One final thought. The Republic that emerged from 1921 was a very repressive place. It was a stifling environment in which barricades were thrown up to keep out all foreign influences. Seditious literature was banned wholesale resulting in a country whose libraries were stocked with nothing but chaste romance novels for the women and gunslingin’ westerns for the men. Zane Gray and Louis l’Amour. Riders of the purple sage.
Ireland was Albania.
Flann O’Brien parodied it beautifully in the Ringsend passage of At-Swim-Two-Birds.
Two days later I was cow-punching down by the river in Ringsend with Shorty Andrews and Slug Willard, the toughest pair of boyos you’d meet in a day’s walk. Rounding up steers, you know, and branding, and breaking in colts in the corral with lassoes on our saddle-horns and pistols at our hips.
(O the real thing. Was there any drink to be had?)
There certainly was. At night we would gather in the bunkhouse with our porter and all our orders, cigarettes and plenty there on the chiffonier to be taken and no questions asked, school-marms and saloon-girls and little black maids skivvying there in the galley.
(That was the place to be, now.)
After a while be damned but in would walk a musicianer with a fiddle or a pipes in the hollow of his arm and there he would sit and play Ave Maria to bring the tears to your eyes. Then the boys would take up an old come-all-ye, the real old stuff, you know, Phil the Fluter’s Ball or the Darling Girl from Clare, a bloody lovely thing.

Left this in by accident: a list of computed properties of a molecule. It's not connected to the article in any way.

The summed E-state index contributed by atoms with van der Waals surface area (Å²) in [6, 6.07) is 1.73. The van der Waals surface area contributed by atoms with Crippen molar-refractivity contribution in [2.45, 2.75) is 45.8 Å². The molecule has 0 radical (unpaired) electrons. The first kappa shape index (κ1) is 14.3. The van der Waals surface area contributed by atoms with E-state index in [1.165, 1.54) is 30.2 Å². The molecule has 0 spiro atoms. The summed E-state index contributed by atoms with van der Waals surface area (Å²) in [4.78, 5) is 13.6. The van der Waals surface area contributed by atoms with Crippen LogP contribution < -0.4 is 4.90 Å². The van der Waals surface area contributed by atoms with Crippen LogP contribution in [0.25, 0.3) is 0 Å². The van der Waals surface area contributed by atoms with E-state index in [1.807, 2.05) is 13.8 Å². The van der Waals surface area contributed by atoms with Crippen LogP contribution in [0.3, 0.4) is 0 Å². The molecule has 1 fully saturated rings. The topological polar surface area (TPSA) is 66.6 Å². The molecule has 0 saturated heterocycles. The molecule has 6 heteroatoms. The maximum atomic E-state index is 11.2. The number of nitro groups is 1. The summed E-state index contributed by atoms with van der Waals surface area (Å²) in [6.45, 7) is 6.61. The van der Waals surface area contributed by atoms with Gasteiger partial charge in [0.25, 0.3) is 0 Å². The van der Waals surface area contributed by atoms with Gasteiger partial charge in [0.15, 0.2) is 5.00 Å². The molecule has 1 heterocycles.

It had a profound effect on the Irish, this attempt to render a nation childlike, pliable and unquestioning, and it had a side-effect. It gave our grandfathers a deep affinity for the myth of the Old West that was under construction at the same time and for the same purpose: to hide the truth. In Ireland’s case, the unwelcome truth was that adult, mature ideas existed in the wide world beyond our sainted borders, while in the American case, the truth was that the heroic Old West was built on genocide. Both truths needed to be obliterated.
Poor old Larry Cunningham. What has any of this to do with him?
Little enough, in truth, except for the fact that he embodied the process of spreading the C ‘n’ W idiom across the country. He wasn’t the only one, but in many ways he showed how it could be done. In a drab country, where men wore dark suits and belted-up overcoats, Larry arrived in his Mercedes-Benz, put on his red jacket and offered the promise of connection to a different reality, an exotic world of truckstop diners, jukeboxes and two-lane blacktop, somehow magically transported to the parish halls of Roscommon, Cavan and Westmeath. For an hour or two, there were no creamery cheques to worry about, no disputes with the family about who was getting the farm, and although Larry might be taking Nuala for a ride in his Mercedes after the show, you were taking Bridie home in the Austin A40.
Here’s Larry paying tribute to Jim Reeves in his tortured fake Texas accent. What need in the Irish people did this satisfy?
Maybe.for that brief moment, you were looking through the windscreen of a ’58 Dodge pickup, and it was time to go huntin’ coyotes with your gal.
In fairness to Larry, though, we can’t leave this without playing the funniest song ever written.
Take it away, Larry.